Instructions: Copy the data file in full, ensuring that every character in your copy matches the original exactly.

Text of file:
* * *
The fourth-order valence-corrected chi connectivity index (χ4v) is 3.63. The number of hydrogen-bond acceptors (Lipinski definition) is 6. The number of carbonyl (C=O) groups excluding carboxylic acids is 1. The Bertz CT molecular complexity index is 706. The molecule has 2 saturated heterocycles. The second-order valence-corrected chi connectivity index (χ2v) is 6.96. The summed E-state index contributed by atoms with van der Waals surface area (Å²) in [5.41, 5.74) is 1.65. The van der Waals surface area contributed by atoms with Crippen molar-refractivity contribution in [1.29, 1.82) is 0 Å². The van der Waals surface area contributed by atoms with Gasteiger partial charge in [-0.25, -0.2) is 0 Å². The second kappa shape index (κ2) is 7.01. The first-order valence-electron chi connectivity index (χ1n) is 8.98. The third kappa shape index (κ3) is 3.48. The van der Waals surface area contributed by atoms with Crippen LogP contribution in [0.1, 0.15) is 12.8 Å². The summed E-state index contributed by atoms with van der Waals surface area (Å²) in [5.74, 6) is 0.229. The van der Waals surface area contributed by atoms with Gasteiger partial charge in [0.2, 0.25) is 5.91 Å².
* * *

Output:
The fourth-order valence-corrected chi connectivity index (χ4v) is 3.63. The number of hydrogen-bond acceptors (Lipinski definition) is 6. The number of carbonyl (C=O) groups excluding carboxylic acids is 1. The Bertz CT molecular complexity index is 706. The molecule has 2 saturated heterocycles. The second-order valence-corrected chi connectivity index (χ2v) is 6.96. The summed E-state index contributed by atoms with van der Waals surface area (Å²) in [5.41, 5.74) is 1.65. The van der Waals surface area contributed by atoms with Crippen molar-refractivity contribution in [1.29, 1.82) is 0 Å². The van der Waals surface area contributed by atoms with Gasteiger partial charge in [-0.25, -0.2) is 0 Å². The second kappa shape index (κ2) is 7.01. The first-order valence-electron chi connectivity index (χ1n) is 8.98. The third kappa shape index (κ3) is 3.48. The van der Waals surface area contributed by atoms with Crippen LogP contribution in [0.1, 0.15) is 12.8 Å². The summed E-state index contributed by atoms with van der Waals surface area (Å²) in [5.74, 6) is 0.229. The van der Waals surface area contributed by atoms with Gasteiger partial charge in [0.2, 0.25) is 5.91 Å².